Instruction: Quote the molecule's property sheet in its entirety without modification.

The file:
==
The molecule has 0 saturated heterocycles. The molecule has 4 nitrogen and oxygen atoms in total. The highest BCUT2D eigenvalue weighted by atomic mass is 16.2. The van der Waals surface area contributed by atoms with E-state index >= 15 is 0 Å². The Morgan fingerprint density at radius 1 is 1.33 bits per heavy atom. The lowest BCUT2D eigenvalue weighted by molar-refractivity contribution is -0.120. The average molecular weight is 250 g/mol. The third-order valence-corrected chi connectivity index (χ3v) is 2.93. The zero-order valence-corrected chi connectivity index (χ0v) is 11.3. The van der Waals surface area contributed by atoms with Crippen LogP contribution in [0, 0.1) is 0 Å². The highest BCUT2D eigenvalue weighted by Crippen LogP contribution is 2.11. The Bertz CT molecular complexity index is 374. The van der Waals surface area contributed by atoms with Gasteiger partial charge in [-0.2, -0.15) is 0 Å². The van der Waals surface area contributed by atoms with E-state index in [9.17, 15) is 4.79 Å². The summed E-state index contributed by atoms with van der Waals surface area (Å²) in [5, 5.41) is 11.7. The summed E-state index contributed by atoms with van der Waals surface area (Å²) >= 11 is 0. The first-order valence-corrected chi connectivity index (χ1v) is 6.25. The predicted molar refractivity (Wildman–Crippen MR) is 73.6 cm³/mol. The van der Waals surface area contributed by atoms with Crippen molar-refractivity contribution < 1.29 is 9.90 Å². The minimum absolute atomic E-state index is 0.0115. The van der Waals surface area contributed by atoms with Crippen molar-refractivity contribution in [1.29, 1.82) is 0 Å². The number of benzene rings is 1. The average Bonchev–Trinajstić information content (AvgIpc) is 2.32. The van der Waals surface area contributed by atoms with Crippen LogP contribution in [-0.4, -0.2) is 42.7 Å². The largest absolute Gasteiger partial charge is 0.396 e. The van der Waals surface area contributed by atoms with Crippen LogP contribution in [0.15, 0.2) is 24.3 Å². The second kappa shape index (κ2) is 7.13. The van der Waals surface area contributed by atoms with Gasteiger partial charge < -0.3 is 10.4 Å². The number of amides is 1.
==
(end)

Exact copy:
The molecule has 0 saturated heterocycles. The molecule has 4 nitrogen and oxygen atoms in total. The highest BCUT2D eigenvalue weighted by atomic mass is 16.2. The van der Waals surface area contributed by atoms with E-state index >= 15 is 0 Å². The Morgan fingerprint density at radius 1 is 1.33 bits per heavy atom. The lowest BCUT2D eigenvalue weighted by molar-refractivity contribution is -0.120. The average molecular weight is 250 g/mol. The third-order valence-corrected chi connectivity index (χ3v) is 2.93. The zero-order valence-corrected chi connectivity index (χ0v) is 11.3. The van der Waals surface area contributed by atoms with Crippen LogP contribution in [0, 0.1) is 0 Å². The highest BCUT2D eigenvalue weighted by Crippen LogP contribution is 2.11. The Bertz CT molecular complexity index is 374. The van der Waals surface area contributed by atoms with Gasteiger partial charge in [-0.2, -0.15) is 0 Å². The van der Waals surface area contributed by atoms with E-state index in [9.17, 15) is 4.79 Å². The summed E-state index contributed by atoms with van der Waals surface area (Å²) in [5, 5.41) is 11.7. The summed E-state index contributed by atoms with van der Waals surface area (Å²) >= 11 is 0. The first-order valence-corrected chi connectivity index (χ1v) is 6.25. The predicted molar refractivity (Wildman–Crippen MR) is 73.6 cm³/mol. The van der Waals surface area contributed by atoms with Crippen molar-refractivity contribution < 1.29 is 9.90 Å². The minimum absolute atomic E-state index is 0.0115. The van der Waals surface area contributed by atoms with Crippen molar-refractivity contribution in [1.29, 1.82) is 0 Å². The number of benzene rings is 1. The average Bonchev–Trinajstić information content (AvgIpc) is 2.32. The van der Waals surface area contributed by atoms with Crippen LogP contribution in [-0.4, -0.2) is 42.7 Å². The largest absolute Gasteiger partial charge is 0.396 e. The van der Waals surface area contributed by atoms with Crippen LogP contribution in [0.15, 0.2) is 24.3 Å². The second kappa shape index (κ2) is 7.13. The van der Waals surface area contributed by atoms with Gasteiger partial charge < -0.3 is 10.4 Å². The number of amides is 1.